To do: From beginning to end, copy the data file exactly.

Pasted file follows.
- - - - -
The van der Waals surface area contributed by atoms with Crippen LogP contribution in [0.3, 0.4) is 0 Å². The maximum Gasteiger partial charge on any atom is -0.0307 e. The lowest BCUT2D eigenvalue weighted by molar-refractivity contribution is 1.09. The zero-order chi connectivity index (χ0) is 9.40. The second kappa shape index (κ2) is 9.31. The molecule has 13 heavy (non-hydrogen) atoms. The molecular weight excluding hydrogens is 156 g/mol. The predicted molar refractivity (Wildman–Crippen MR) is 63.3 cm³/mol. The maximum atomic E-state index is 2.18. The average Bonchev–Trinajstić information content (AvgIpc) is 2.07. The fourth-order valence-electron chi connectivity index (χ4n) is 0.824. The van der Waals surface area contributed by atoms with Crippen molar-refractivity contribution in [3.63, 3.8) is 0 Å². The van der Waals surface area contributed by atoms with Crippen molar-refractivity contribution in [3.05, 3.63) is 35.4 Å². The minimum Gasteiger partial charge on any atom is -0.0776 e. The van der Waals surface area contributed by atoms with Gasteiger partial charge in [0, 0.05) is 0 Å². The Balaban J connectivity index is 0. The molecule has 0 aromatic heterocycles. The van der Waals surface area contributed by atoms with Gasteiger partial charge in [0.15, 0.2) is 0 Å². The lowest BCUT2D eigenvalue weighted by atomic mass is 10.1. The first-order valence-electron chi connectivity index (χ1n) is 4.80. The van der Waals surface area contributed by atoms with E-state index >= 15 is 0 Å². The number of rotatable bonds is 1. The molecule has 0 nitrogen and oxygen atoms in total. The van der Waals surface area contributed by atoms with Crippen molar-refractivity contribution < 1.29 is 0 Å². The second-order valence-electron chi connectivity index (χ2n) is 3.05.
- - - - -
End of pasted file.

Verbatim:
The van der Waals surface area contributed by atoms with Crippen LogP contribution in [0.3, 0.4) is 0 Å². The maximum Gasteiger partial charge on any atom is -0.0307 e. The lowest BCUT2D eigenvalue weighted by molar-refractivity contribution is 1.09. The zero-order chi connectivity index (χ0) is 9.40. The second kappa shape index (κ2) is 9.31. The molecule has 13 heavy (non-hydrogen) atoms. The molecular weight excluding hydrogens is 156 g/mol. The predicted molar refractivity (Wildman–Crippen MR) is 63.3 cm³/mol. The maximum atomic E-state index is 2.18. The average Bonchev–Trinajstić information content (AvgIpc) is 2.07. The fourth-order valence-electron chi connectivity index (χ4n) is 0.824. The van der Waals surface area contributed by atoms with Crippen molar-refractivity contribution in [3.63, 3.8) is 0 Å². The van der Waals surface area contributed by atoms with Crippen molar-refractivity contribution in [3.05, 3.63) is 35.4 Å². The minimum Gasteiger partial charge on any atom is -0.0776 e. The van der Waals surface area contributed by atoms with Gasteiger partial charge in [0, 0.05) is 0 Å². The Balaban J connectivity index is 0. The molecule has 0 aromatic heterocycles. The van der Waals surface area contributed by atoms with Gasteiger partial charge in [0.15, 0.2) is 0 Å². The lowest BCUT2D eigenvalue weighted by atomic mass is 10.1. The first-order valence-electron chi connectivity index (χ1n) is 4.80. The van der Waals surface area contributed by atoms with E-state index >= 15 is 0 Å². The number of rotatable bonds is 1. The molecule has 0 nitrogen and oxygen atoms in total. The van der Waals surface area contributed by atoms with Crippen molar-refractivity contribution < 1.29 is 0 Å². The second-order valence-electron chi connectivity index (χ2n) is 3.05.